As part of their patient and public information remit, health libraries are trying to engage more with customers outside the healthcare workforce. As part of this effort I wanted to do something small but important in talking about the massive amount of information which is published on the internet which discusses the full range of ‘disease’ possibilities which any one of us could fall subject to. So I did some searching and came up with some useful tips….
Who runs the website? Trustworthy websites make this clear, often on every page, for example NHS Choices feature their logo on all pages. Some good websites to begin with…
ALSO – most reputable websites have a section called ‘about us’ on their homepage
What is the purpose of the website?
Is it selling something? a product or a point of view, is it trying to raise money? if so be cautious, all these scenarios suggest bias , when you are looking for health related information you want to make sure that the source is honest, straightforward and objective and not trying to persuade you.
look out for…
A trustworthy health website should use simple language and any ‘claims’ should be checked on other similar websites, also consider the original source, where did the website get its information from? Is it clearly identified?
The importance of the web address
The most reliable websites are often set up by official organisations and businesses. They can often be identified by their suffix.
.org (not for profit organisations) .co.uk (company website in UK
Is the information referenced correctly so you could easily find where it came from? Medical facts/figures and research statistics should always say where they came from.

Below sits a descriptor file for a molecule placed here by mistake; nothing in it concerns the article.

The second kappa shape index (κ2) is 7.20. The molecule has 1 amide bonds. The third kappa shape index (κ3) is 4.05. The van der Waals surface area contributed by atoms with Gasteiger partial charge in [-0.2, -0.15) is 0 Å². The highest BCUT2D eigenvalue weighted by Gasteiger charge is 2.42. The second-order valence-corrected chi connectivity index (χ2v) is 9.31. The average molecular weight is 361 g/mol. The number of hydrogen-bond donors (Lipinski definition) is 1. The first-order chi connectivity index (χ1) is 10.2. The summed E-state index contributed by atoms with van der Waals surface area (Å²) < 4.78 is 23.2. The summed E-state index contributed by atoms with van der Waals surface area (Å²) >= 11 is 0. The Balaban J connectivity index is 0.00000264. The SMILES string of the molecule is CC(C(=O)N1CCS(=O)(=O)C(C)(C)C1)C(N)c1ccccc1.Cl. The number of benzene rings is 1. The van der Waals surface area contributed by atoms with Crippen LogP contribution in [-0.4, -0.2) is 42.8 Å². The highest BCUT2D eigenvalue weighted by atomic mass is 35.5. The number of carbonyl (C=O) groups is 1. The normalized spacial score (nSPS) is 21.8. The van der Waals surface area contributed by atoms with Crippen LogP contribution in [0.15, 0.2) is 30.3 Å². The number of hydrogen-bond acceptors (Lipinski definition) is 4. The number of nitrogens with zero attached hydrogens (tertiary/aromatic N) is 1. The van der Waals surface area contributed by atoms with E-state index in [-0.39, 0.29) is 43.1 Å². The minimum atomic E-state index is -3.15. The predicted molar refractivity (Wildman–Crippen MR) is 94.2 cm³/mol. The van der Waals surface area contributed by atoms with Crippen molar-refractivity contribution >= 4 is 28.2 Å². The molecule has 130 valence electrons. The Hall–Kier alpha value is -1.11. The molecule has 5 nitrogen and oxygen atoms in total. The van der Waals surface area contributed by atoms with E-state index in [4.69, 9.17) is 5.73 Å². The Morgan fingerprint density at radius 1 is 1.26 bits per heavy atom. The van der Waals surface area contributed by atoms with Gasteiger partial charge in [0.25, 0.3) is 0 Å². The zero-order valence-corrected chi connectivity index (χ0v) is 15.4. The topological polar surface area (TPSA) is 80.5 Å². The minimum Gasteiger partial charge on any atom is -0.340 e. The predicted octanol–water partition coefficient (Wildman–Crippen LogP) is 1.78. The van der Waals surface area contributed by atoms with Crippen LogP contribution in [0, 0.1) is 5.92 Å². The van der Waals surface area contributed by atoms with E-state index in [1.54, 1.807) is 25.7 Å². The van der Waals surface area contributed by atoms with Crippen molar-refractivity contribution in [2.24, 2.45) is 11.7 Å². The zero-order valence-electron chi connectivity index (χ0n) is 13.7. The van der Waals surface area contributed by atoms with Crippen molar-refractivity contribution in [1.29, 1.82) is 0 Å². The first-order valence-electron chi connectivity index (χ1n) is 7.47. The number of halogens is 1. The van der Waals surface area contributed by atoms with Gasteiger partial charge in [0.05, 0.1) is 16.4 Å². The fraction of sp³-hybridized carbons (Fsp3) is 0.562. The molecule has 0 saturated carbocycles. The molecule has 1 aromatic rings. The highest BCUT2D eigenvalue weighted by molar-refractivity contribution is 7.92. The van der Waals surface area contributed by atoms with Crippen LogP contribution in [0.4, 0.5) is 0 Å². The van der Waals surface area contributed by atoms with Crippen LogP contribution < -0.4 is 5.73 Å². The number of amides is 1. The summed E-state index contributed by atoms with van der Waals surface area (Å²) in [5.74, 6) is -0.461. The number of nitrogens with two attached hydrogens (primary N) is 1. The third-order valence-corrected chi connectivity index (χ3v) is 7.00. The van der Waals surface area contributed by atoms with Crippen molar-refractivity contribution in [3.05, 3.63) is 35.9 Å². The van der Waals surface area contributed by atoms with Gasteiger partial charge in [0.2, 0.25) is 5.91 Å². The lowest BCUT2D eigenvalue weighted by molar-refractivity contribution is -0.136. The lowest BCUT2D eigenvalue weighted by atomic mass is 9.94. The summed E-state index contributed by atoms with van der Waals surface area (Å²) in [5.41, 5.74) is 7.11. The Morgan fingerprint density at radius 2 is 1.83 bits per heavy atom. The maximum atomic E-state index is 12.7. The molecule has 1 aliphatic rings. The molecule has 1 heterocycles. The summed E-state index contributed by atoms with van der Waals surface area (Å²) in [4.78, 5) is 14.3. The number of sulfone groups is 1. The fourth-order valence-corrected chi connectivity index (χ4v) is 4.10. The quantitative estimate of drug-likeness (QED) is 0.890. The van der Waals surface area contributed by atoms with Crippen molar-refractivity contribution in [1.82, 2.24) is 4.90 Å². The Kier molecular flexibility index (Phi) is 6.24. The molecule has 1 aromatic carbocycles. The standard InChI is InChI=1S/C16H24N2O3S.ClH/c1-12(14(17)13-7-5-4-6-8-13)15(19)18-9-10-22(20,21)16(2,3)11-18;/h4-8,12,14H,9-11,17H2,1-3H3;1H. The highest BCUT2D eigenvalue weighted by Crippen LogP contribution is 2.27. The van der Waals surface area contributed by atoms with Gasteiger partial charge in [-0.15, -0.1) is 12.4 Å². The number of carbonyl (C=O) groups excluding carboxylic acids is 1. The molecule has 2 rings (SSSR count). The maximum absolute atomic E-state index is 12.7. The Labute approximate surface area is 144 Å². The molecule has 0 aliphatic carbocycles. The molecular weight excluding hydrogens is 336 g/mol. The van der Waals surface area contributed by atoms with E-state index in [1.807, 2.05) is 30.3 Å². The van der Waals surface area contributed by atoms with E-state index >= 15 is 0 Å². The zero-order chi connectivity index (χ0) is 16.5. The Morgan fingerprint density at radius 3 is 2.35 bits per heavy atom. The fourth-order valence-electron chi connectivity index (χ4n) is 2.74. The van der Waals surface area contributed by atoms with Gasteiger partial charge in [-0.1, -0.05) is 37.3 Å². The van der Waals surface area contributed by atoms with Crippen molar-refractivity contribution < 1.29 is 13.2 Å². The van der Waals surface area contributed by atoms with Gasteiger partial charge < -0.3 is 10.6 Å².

Does the site make it clear when it is giving someones’s opinion or offering advice when the information is evidence-based?
Who prepares or reviews the website?
The website should make this clear, what are the medical credentials of the writers and the reviewers?
How current is the information?
Healthcare websites should be reviewed and updated regularly. Check the bottom of the page – this should tell you when the page was last updated. You could also test some of the links, if these are broken the site may not be regularly checked for currency and the information may well be inaccurate.
How does the website interact with its visitors?
Reliable websites will always give you a way to contact them, to ask for help or to give feedback.
Are you returning to study in the near future? If so there are many ways that the Library can help you to succeed.
You will probably receive a reading list before your course begins, or following enrolment. Some topics may be held only in your university library, but many will be held here in the Trust Library, and you may wish to familiarise yourself with some pre-course reading.
Checking the catalogue will enable you to choose some titles, or you could pop down to the library to make your selection and enrol. We can also help you to register for an NHS Athens account (if you have not already done so) which will give you access to a range of electronic resources.
Once your studies are underway you will start working on assignments and perhaps a dissertation. If you are unfamiliar with literature searching you will benefit from a tutorial session with one of our Librarians. This informal session will equip you with the skills you need to perform a thorough search of the available published materials on your chosen subject.
Following this, there may be articles or books that you require that are not available via NHS Athens or the Library. Again we can help, and will do our best to obtain copies for you. Please visit our website to make requests and for more information on the many services that we provide to all Trust staff.